The turning point to the growth of the midrange segment, actually, looks to be tied to a slowing mobile phone upgrade cycle. People are just keeping their phones longer.
Indeed, smartphone replacement cycles have been on an upward trend for a few years. In Western Europe (that is, the high-income, developed world) is expected to lengthen from 23 months in 2015 to 39 months in 2021.
Even in China, one of the world’s largest and fastest growing economies, the smartphone replacement cycle is increasing, reaching 25 months in 2020.
Do an informal poll with friends and relatives and it’s likely you’ll hear from users who are happy to hold onto their phones for more than two years, sometimes even three and beyond.
They switch them out only when the screen is completely whacked, or the battery life is no longer tolerable. There was no need to rush because the phone still works for messaging, reading and watching things, and simple service applications.
Upturn the Downturn: Go big or go home
Some phone makers tried to reverse this around 2018 by differentiating their flagships with bleeding edge tech like Quad HD+ displays, ultra-high refresh rate screens, pop-up camera modules, and bodies crafted with premium materials.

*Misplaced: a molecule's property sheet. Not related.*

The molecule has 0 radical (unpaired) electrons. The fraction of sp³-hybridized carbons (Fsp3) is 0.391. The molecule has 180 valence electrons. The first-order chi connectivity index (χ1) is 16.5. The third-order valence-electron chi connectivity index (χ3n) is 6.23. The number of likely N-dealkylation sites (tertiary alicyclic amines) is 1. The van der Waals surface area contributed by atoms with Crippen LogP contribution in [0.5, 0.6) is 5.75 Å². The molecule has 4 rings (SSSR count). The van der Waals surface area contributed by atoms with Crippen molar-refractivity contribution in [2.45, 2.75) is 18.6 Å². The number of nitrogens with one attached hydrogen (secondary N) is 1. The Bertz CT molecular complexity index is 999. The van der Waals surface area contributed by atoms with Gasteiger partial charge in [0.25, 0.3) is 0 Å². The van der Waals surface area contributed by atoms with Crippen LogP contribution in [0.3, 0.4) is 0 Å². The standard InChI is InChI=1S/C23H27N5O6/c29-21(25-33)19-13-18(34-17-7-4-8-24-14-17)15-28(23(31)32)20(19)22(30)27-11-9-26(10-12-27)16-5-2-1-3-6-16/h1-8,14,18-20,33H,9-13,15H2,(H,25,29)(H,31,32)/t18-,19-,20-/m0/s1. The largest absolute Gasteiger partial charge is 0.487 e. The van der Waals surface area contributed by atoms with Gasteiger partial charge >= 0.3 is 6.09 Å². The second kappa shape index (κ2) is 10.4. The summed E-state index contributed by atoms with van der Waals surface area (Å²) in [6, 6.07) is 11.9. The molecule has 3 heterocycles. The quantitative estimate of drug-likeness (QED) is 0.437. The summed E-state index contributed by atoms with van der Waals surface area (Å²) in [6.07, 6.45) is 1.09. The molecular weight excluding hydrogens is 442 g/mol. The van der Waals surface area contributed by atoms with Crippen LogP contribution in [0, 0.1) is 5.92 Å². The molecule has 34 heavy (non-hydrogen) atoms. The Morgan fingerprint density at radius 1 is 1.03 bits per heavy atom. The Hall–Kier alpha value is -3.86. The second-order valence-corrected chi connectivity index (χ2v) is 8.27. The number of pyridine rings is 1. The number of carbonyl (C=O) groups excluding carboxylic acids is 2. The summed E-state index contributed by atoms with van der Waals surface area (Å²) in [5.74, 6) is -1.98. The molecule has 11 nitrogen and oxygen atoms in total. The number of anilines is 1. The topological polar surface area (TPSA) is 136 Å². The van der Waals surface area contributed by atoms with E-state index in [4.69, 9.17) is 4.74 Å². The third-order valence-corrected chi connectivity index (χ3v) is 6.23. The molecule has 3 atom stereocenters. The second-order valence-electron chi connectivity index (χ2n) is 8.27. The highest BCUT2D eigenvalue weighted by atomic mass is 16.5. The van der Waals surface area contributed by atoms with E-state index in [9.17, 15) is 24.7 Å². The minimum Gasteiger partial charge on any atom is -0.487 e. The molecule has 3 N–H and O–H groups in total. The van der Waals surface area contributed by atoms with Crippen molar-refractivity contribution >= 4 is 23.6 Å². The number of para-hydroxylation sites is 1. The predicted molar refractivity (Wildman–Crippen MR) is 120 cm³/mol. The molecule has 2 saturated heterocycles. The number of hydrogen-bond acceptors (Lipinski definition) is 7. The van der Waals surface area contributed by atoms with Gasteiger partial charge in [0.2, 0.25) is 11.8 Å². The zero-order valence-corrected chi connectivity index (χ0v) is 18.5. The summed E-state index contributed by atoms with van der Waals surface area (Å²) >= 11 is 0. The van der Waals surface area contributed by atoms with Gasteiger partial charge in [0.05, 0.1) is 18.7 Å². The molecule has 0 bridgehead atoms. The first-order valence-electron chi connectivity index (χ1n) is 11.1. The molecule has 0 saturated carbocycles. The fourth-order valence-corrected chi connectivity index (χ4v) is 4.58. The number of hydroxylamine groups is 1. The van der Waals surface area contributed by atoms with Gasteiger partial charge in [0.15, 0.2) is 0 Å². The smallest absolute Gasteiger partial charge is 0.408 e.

The talent and effort needed to pack all the good stuff within a device that (generally) has a less than 6-inch diagonal is immense, and the sticker price of flagships has ballooned to show for that.
Apple was the first here. The base model of the iPhone X went for an eye-watering S$1,648. The price broke records for recommended retail prices of a smartphone at that time. Other makers soon followed.
And these are price tags for just the base model. So much effort has gone into building differentiating features that variants of flagships became standard. The “pro” flagship variants are often where unique features have their time in the sun versus the vanilla flagship.
Some product lines even feature an “ultra” variant, to showcase the maker’s bleeding edge capabilities for the select few who have the use case and appetite to pay for it.
Variants add hundreds of dollars to the base flagship price. Today, the top-of-line Samsung Galaxy S21 Ultra with 512GB of storage has a stratospheric price of S$1,998. An ultraportable gaming laptop can go for less than that.